Empowering AAC Communication in Schools: Beyond Basic Requests and Single Core Words

 In schools, students using AAC often remain stuck in requesting mode without exploring other communication functions. The limited vocabulary available can hinder effective communication for some, while others lack guidance on progressing beyond requests. School-based SLPs recognize various communicative intents and message types possible with appropriate vocabulary, skills, and motivation. However, limited access to students makes it challenging to develop comprehensive language skills, relying on teachers, paraprofessionals, and parents, many of whom lack AAC implementation training, to model commenting, protesting, greeting, and more.

During IEP meetings, my focus lies in expanding students' consistent use of diverse communication functions.

Janice Light (1988, 1997) identifies four primary reasons for communication:

1. Expressing needs and wants (commonly addressed).

2. Developing social closeness.

3. Exchanging information (often the sole focus in classrooms).

4. Fulfilling social etiquette routines.

Students communicate to express preferences, make choices, request objects or actions, share comments, information, and emotions, and engage in storytelling and asserting independence. In classrooms, communication opportunities often revolve around providing or requesting information related to the curriculum.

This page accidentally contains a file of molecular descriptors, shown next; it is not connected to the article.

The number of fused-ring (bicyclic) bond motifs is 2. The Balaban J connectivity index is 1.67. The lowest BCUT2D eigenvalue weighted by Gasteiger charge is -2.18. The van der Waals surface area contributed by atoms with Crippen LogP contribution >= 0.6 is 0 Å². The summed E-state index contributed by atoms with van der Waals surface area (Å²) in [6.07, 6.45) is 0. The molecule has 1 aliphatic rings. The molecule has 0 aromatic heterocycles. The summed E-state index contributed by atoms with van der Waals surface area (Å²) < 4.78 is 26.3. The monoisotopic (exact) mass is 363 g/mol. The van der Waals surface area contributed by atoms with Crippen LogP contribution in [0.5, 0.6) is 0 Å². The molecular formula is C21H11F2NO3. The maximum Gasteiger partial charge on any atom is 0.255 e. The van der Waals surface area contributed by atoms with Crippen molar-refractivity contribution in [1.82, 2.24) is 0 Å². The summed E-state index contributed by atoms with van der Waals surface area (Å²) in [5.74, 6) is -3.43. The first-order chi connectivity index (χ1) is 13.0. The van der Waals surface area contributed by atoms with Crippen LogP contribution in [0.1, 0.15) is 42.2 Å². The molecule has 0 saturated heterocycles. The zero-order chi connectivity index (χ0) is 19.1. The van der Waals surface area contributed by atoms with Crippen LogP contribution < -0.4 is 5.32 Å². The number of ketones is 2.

Move beyond single core words

To broaden communication functions, several effective strategies can be employed, such as:

1. Introducing thematic units and conversation starters: Thematic units immerse students in specific topics for an extended period, allowing exploration and practice of localized vocabulary (e.g., ocean animals) and language skills like describing and comparing.

2. Incorporating conversational topics of interest: Allowing students to discuss subjects they find engaging enhances motivation and encourages more detailed responses.

3. Integrating interactive activities: Activities like cooking, storytelling, joke-telling, and game playing provide structured opportunities for communication beyond the typical classroom routine, promoting interactive language use, including commenting and expressing emotions.

By adopting these strategies, schools can enrich students' AAC communication experiences and foster a more diverse and meaningful range of interactions, empowering them to thrive socially and academically.

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